When I was eight years old, I was abducted from the United States and taken to Africa. It was 1977. We landed in Rhodesia during the Bush War and I was soon separated from the man who kidnapped me.
I spent the night alone in the bush, and then made my way to a tribe who gave me water, food, and safety. This tribe became my new family. They cared for me as one of their own. They taught me how to sing their songs, and how to plant and harvest. I was even given my own dress. I loved my tribe, especially my Mama Eahton who adopted me as her own.
My village was peaceful until a faction of armed guerrillas rode in while shouting and making threats. When the guerrillas entered, an adult quickly hid me. After they left, the men in our tribe began to carry guns.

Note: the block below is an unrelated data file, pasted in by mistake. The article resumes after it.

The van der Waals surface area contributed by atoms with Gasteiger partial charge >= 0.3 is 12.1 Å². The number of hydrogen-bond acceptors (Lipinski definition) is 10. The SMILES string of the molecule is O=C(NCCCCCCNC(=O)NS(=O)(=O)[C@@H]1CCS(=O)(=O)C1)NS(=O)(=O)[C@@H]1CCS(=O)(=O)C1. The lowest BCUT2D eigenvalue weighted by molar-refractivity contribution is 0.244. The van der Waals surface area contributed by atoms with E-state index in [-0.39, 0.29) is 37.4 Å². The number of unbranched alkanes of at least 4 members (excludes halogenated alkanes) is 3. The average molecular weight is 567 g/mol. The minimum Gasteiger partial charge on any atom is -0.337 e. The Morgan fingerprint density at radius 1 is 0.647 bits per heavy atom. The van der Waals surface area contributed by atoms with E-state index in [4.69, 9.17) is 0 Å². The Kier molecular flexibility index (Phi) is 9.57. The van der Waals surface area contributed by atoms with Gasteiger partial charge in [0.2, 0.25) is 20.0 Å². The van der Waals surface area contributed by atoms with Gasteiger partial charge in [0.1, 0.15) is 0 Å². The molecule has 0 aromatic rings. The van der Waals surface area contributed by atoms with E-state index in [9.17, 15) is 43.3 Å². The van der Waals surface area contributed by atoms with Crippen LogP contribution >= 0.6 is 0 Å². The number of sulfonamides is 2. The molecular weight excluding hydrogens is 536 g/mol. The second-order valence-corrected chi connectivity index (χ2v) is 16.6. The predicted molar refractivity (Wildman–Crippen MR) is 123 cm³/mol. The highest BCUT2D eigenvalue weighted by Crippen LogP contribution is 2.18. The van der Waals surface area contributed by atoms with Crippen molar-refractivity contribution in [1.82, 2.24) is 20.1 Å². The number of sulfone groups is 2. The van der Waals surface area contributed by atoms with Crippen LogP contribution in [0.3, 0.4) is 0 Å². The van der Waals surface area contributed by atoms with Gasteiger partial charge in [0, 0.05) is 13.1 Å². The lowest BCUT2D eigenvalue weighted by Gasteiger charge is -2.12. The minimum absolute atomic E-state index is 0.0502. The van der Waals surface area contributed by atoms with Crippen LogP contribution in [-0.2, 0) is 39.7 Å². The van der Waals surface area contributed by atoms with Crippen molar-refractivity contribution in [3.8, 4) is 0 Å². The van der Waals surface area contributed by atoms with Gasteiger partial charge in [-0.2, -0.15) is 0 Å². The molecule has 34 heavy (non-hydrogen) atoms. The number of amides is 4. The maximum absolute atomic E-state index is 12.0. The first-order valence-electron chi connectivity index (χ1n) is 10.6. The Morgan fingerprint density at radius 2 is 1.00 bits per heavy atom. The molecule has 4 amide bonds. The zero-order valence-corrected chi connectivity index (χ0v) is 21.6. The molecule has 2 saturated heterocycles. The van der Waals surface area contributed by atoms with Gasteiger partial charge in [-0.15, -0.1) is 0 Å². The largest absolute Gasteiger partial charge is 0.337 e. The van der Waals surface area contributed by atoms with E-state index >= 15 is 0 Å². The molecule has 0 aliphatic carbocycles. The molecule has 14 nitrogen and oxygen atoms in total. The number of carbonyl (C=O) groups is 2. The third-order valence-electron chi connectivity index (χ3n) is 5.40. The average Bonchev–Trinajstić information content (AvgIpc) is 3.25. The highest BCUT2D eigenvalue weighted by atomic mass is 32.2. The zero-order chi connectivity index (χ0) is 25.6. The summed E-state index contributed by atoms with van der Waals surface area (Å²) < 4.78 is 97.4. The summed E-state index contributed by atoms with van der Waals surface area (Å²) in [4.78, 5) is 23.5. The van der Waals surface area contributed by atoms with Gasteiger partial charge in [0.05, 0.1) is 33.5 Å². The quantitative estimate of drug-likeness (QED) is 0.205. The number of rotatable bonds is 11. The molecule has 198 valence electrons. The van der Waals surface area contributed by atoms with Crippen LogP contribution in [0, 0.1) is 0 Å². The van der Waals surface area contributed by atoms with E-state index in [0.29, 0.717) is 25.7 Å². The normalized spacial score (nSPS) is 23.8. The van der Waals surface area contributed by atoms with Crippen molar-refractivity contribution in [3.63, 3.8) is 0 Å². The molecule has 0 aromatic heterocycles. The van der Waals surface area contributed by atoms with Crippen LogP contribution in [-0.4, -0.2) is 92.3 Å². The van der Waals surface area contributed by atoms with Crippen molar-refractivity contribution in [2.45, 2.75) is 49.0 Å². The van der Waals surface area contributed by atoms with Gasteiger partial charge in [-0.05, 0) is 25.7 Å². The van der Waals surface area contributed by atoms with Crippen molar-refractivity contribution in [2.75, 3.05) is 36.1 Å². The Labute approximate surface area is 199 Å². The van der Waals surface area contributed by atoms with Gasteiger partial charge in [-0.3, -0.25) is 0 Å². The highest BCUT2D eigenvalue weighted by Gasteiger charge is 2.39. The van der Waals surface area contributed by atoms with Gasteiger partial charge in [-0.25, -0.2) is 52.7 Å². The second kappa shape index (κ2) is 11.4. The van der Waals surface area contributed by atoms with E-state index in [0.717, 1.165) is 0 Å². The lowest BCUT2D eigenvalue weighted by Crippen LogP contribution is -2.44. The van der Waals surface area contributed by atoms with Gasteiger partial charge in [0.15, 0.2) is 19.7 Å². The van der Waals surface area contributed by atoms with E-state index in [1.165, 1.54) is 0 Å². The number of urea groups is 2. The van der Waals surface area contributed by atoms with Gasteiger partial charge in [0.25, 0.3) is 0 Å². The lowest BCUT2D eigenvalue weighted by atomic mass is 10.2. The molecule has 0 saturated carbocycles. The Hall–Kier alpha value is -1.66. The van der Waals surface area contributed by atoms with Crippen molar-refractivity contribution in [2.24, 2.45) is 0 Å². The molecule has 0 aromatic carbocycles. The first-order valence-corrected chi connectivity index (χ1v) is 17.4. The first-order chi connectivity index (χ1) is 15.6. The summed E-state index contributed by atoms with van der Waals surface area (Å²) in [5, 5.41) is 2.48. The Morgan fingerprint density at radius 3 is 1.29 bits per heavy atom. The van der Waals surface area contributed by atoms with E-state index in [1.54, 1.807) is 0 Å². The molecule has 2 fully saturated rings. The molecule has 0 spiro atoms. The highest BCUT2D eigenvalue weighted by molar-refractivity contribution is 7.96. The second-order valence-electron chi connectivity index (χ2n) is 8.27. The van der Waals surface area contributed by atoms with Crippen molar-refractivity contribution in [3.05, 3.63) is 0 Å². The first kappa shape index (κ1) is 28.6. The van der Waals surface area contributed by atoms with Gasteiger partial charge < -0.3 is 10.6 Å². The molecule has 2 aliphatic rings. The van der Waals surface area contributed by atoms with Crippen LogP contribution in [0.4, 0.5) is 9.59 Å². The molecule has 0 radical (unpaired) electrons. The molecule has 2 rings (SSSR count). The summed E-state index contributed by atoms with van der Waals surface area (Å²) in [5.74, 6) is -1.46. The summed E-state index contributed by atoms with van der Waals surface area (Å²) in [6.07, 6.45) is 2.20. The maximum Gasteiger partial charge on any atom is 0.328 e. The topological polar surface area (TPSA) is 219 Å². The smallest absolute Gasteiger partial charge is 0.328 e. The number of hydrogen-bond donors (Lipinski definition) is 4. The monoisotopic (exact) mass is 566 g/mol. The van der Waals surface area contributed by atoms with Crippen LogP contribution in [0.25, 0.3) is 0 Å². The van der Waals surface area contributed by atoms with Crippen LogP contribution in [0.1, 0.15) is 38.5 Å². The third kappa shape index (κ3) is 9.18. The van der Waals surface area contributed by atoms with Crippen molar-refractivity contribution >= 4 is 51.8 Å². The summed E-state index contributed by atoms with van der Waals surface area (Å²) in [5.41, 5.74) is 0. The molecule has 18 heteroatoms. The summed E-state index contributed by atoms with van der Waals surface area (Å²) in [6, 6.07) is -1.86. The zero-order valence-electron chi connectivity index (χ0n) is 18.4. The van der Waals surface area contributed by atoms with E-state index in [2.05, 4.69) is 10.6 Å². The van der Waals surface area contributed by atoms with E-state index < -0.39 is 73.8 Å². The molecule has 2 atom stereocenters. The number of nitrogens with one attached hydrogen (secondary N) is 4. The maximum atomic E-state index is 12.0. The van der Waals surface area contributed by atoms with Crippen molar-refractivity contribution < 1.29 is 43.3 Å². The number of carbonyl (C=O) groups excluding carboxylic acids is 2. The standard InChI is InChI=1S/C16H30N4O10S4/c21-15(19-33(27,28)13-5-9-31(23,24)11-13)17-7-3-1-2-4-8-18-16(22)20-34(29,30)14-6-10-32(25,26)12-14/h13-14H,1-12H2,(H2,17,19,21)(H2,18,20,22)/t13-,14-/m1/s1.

One week after the hostile visit, in a ceremony full of dancing, drums, and celebration, I was given the name Aisha. Aisha, which means ‘she is life’.
Days later, the guerrillas came near the village again, and shot me as I was playing in the grass. I began to die of blood loss and shock. I crossed over into death and met five beings, one after the other. They led me through my confusion and pain to acceptance, peace, and then to all-encompassing love.
During my journey I looked back, to see my Mama Eahton was holding my body and wailing. Though I treasured her and did not want her to be sad, I journeyed onward into the love that was pouring into me like a warm river.
I began to hear a song that made me pause in my journey. Mama’s wailing had turned to singing. Her calling song reminded me of why I needed to live. I decided to return. I turned around and moved back through the veils that separated us, like a long stream of light from a stained glass window I returned to my body. Now held in my Mama’s strong arms, I was ready to be carried back to our village.